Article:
Wet Nellie: The Second Most Famous Bond Car
The third James Bond movie to star Roger Moore as double-oh-seven, "The Spy Who Loved Me" is probably in the top five most popular films of the famed franchise mostly thanks to the extensive use of the underwater Lotus scenes in its marketing.
It was the first James Bond flick to have a completely original story line, as Ian Fleming - the creator of James Bond - had given permission to use only the title of his novel. It was also the first movie of the franchise to be singlehandedly produced by Albert "Cubby" Broccoli, the man who is credited for bringing Bond to the big screen.
The stereotypical, farfetched and somewhat cheesy plot revolved around a water-loving megalomaniac baddie named Karl Stromberg, who wanted nothing less than obliterating all mankind from the surface of the Earth. The basic idea was that he would steal missiles from both American and Russian submarines, use them against all humanity, after which he would casually retreat to his new underwater kingdom where he would rule over the surviving people.
Let's Get Wet!
Nicknamed the "Wet Nelly", the white Esprit S1 (or Series 1, as some people prefer it) was a Q Branch developed automobile, just like the aforementioned (and more famous) 1964 DB5, which was first driven by Sean Connery in "Goldfinger". If "The Spy Who Loved Me" had been made today, the underwater chase scenes would have been most likely done using nothing but CGI. Given the fact that the movie was released in 1977, all of the stunts were made using a real submersible, which didn't look like any other submersible made before or after.
No less than six Esprits in both "actual car" and "shell" form were used during filming, one of which was most likely totaled during the water jump scene. Obviously, the most spectacular and feature-packed one was the submersible, which was an actual wet submarine using a Lotus Esprit body.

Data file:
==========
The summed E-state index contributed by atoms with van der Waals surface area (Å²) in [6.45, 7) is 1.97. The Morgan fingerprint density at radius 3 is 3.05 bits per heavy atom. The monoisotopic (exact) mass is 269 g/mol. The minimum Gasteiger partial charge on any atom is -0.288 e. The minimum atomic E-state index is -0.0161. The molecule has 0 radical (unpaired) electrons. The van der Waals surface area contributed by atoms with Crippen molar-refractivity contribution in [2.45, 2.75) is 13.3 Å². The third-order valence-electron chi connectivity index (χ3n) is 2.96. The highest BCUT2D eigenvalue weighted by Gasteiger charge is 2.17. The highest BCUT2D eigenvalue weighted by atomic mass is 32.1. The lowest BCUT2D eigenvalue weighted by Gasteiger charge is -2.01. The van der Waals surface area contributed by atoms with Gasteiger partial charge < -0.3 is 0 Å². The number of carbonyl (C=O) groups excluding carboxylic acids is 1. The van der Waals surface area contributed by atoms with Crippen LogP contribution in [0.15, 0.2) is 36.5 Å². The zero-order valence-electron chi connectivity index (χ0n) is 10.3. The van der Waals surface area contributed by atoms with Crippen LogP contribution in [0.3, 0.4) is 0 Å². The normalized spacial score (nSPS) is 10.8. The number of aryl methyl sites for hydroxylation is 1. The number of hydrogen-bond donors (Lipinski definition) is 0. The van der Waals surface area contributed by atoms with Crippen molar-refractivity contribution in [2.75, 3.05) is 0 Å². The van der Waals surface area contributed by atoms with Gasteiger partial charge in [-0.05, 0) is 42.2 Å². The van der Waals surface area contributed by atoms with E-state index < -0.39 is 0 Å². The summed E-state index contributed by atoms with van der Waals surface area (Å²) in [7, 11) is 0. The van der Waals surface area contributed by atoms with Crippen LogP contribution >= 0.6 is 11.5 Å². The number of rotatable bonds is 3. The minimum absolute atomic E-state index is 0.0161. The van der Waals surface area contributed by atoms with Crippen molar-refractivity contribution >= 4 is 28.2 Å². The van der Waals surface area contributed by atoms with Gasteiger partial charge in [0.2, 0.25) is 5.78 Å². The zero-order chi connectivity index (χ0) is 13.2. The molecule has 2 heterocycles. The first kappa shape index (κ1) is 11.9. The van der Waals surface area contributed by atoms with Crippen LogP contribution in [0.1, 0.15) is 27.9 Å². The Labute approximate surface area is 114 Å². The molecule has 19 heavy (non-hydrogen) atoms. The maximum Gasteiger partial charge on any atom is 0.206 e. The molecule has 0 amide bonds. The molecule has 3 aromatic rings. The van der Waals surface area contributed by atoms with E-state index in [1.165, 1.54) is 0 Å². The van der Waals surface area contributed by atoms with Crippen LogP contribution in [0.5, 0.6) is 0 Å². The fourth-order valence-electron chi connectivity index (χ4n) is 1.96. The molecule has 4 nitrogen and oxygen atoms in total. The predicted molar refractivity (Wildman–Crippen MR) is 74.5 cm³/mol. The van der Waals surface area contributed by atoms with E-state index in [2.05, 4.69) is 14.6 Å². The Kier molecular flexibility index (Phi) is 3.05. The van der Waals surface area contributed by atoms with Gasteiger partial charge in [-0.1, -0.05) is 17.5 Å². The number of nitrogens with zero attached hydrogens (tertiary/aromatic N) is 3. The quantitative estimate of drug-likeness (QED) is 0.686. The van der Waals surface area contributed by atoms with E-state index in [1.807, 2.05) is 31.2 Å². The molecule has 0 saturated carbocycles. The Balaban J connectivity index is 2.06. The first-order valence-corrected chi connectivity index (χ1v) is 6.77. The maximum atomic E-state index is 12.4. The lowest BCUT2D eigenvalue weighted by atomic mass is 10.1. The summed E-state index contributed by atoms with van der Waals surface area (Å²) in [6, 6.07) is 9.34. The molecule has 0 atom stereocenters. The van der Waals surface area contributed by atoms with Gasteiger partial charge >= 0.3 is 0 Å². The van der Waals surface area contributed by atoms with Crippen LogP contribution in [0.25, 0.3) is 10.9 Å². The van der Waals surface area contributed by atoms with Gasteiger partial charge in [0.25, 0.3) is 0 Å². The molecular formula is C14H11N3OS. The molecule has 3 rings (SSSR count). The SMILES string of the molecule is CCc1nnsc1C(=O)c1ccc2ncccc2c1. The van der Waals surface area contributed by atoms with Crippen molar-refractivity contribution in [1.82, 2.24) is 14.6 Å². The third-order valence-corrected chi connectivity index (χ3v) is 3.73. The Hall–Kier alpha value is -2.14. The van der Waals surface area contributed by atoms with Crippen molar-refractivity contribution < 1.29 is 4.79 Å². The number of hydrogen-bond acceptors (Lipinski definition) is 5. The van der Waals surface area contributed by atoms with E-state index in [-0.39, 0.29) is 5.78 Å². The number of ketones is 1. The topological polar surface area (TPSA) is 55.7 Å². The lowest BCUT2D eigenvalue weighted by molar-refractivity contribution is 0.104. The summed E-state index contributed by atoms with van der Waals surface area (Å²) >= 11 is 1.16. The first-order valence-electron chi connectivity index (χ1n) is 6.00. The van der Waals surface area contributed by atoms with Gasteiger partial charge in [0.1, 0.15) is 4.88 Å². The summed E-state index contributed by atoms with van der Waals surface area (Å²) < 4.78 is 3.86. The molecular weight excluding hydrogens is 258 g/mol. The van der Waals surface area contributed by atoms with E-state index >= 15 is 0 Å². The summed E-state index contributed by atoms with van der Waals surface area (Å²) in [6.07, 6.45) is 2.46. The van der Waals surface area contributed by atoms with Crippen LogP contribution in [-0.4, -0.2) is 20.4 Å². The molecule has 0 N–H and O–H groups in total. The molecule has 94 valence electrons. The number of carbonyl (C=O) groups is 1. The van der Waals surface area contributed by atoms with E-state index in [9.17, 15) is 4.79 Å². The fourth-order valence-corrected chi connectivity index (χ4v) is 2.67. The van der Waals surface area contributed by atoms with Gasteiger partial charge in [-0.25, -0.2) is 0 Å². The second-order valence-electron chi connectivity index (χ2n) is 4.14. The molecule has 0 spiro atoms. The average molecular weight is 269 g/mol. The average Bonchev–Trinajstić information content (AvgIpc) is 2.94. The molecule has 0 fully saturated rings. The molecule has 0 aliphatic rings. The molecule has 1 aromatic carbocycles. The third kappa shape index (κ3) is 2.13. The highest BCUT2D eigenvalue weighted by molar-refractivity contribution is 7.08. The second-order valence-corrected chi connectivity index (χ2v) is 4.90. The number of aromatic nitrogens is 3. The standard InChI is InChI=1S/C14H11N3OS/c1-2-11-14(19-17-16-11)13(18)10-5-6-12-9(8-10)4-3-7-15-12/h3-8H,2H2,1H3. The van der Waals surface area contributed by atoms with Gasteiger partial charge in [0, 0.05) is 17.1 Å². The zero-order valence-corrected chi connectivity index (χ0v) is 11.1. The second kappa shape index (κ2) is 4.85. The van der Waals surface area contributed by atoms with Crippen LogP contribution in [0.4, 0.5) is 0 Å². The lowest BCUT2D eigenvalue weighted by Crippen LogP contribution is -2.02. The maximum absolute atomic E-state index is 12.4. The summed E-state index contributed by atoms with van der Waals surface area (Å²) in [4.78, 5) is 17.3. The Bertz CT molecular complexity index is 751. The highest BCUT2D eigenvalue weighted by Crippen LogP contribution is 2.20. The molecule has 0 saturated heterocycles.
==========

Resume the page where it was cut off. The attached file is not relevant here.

Another waterproof Esprit was modified for the sequence where the car is emerging from the water onto a beach filled with perplexed sunbathers, while a separate modified car was used for the scene where the Lotus is transforming from surface roamer to Ocean swimmer.
Once the submersible car idea was drafted, only half the work was completed, since it soon emerged (pun intended) that completing it would be much more difficult than expected.
First of all, the distinct wedge-shape of the Giurgiaro-penned Lotus Esprit was much more appropriate for generating downforce. This meant that extensive modifications - such as adjustable fins at each corner and four electric drive units with steering vanes at the rear - had to be made in order to keep the Lotus submarine operating under somewhat "normal" conditions.
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